Non-critical medical equipment/devices are to be cleaned then disinfected using a low-level disinfectant. (IIA)
Semi-critical medical equipment/devices require at a minimum, high-level disinfection but sterilization is preferred. (IA)
The chemical disinfectant used for disinfecting medical equipment/devices must be compatible with both the equipment/device manufacturer’s instructions for disinfection and the cleaning products involved in the reprocessing of the equipment/device. (IA)
Disinfectant manufacturers must supply recommended usage for the disinfectant to ensure that it is compatible with the medical equipment/devices on which it will be used. (IIIA)
The process of high-level disinfection requires monitoring and auditing. If a chemical product is used, the concentration of the active ingredient(s) must be verified and a logbook of daily concentration test results is to be maintained. (IA)
Manufacturer’s instructions for installation, operation and on-going maintenance of hot water pasteurization (often used for respiratory and anesthesia equipment reprocessing) equipment must be followed to ensure that the machine does not become contaminated. (IA)
A preventive maintenance program for pasteurizing equipment must be implemented and documented. (IIIA)
Following the pasteurizing cycle, medical equipment/devices shall be thoroughly dried in a drying cabinet that is equipped with a high efficiency particulate air (HEPA) filter and that is used exclusively for the drying of pasteurized equipment/devices. (IIIA)
A log of contents, temperature and time is to be maintained for each pasteurizer cycle. (IIA)
The sterilization method chosen must be compatible with the item to be sterilized to avoid damage and must be able to achieve 6 log reduction demonstrating sterility assurance. The sterilizer manufacturer’s instructions should be followed for correct loading and operation of individual sterilizers. Chemical and biological methods of monitoring are to be designed for the purpose and stored and used in accordance with the indicator manufacturer’s instructions for use. Sterilization is a process not an event.
Routine monitoring (physical, biological and chemical monitoring) is done to verify the function of sterilizers and the sterilization process. Monitoring is done when a sterilizer is first installed before it is put into general use and to assess routine performance thereafter as recommended in the IFUs. Performance monitoring using all three types of monitors must be completed in all sterilizers to ensure that effective sterilization has been achieved.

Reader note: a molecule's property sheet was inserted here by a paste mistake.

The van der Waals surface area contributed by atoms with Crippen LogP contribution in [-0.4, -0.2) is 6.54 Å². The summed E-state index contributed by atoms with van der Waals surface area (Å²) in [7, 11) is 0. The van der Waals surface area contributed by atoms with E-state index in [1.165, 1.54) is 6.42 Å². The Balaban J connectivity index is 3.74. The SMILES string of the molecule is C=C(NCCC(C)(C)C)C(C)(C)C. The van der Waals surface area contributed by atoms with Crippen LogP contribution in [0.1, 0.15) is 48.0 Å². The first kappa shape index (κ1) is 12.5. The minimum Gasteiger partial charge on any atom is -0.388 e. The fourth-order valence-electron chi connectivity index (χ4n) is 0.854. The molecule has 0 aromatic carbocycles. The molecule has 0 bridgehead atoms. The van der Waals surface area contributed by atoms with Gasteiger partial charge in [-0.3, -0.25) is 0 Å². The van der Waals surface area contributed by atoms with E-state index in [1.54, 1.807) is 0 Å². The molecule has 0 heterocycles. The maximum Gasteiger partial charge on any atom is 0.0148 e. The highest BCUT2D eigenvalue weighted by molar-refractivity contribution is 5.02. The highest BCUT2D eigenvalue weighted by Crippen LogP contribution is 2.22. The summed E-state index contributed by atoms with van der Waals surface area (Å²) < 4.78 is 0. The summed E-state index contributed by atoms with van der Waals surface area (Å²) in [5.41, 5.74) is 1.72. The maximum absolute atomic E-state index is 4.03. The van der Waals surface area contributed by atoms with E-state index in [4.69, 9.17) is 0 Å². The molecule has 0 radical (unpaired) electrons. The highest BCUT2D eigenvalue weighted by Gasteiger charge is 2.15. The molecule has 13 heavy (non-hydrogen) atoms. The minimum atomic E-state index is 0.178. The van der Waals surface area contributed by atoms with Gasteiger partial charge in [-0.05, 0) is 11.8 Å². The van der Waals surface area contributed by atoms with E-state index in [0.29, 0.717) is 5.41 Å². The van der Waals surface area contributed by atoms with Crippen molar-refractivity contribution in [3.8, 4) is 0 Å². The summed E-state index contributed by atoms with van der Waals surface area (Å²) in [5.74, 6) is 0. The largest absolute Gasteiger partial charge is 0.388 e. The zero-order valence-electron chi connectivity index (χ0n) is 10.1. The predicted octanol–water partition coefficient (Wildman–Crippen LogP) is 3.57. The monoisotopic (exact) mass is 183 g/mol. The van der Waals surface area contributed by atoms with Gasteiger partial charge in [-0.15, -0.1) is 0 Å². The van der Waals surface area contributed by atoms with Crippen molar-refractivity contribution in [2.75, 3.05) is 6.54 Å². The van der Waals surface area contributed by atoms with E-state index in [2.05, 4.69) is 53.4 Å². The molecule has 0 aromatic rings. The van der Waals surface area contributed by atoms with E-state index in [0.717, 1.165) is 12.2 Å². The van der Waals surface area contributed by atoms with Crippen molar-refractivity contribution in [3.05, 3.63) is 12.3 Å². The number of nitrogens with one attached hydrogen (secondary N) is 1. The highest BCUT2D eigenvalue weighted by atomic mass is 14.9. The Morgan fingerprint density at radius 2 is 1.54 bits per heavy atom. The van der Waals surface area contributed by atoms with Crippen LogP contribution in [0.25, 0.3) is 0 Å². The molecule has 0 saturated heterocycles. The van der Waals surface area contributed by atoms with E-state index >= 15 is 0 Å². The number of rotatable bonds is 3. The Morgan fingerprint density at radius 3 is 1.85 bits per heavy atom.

Routine monitoring consists of monitoring every package and sterilization load, sterilizer efficacy and periodic product quality assurance testing.
Physical monitoring - includes printouts, digital readings, graphs, gauges to verify the parameters of each cycle have been met. Printouts should be stored safely per institutional policy.
Chemical monitoring - chemical indicators should be placed on the outside and inside of every package. External indicators (Type 1, Category e) identify processed from non-processed items. Internal indicators (Type 3, 4, 5, 6, Category i) verify the sterilizing agent has reached the contents of the package and critical variables of the process have been met. The variables monitored will depend on the specific type of internal chemical indicator. For loads containing implants, a process challenge device (PCD) containing a biological indicator and Type 5 integrating indicator must be included in each load.
Biological monitoring – is to be included in the first instrument load of the day and is optional for the remaining loads of the day not containing implants. PCDs containing a BI are required for each load containing implants.
Policies and procedures for sterilizing processes, including loading and unloading the sterilizer, operation of the sterilizer, testing and monitoring, are documented and available. (IIA)
Sterilizer manufacturer’s written instructions for use are available and loading configurations and cycle parameters are followed. Safety data sheets are available for chemical sterilization. (IIIA)
Medical device manufacturer’s instructions for use, including sterilizing type and cycle parameters are available, including for loan sets. (IIIB)
Policies and procedures specific to immediate use steam sterilization (IUSS) are documented and available. Records are maintained, reviewed and demonstrates use of IUSS is restricted and not used for implantable devices. (IIA)
Procedure for loading shall ensure similar items requiring the same cycle parameters are grouped together. Loading configuration of sterilizer carriages includes;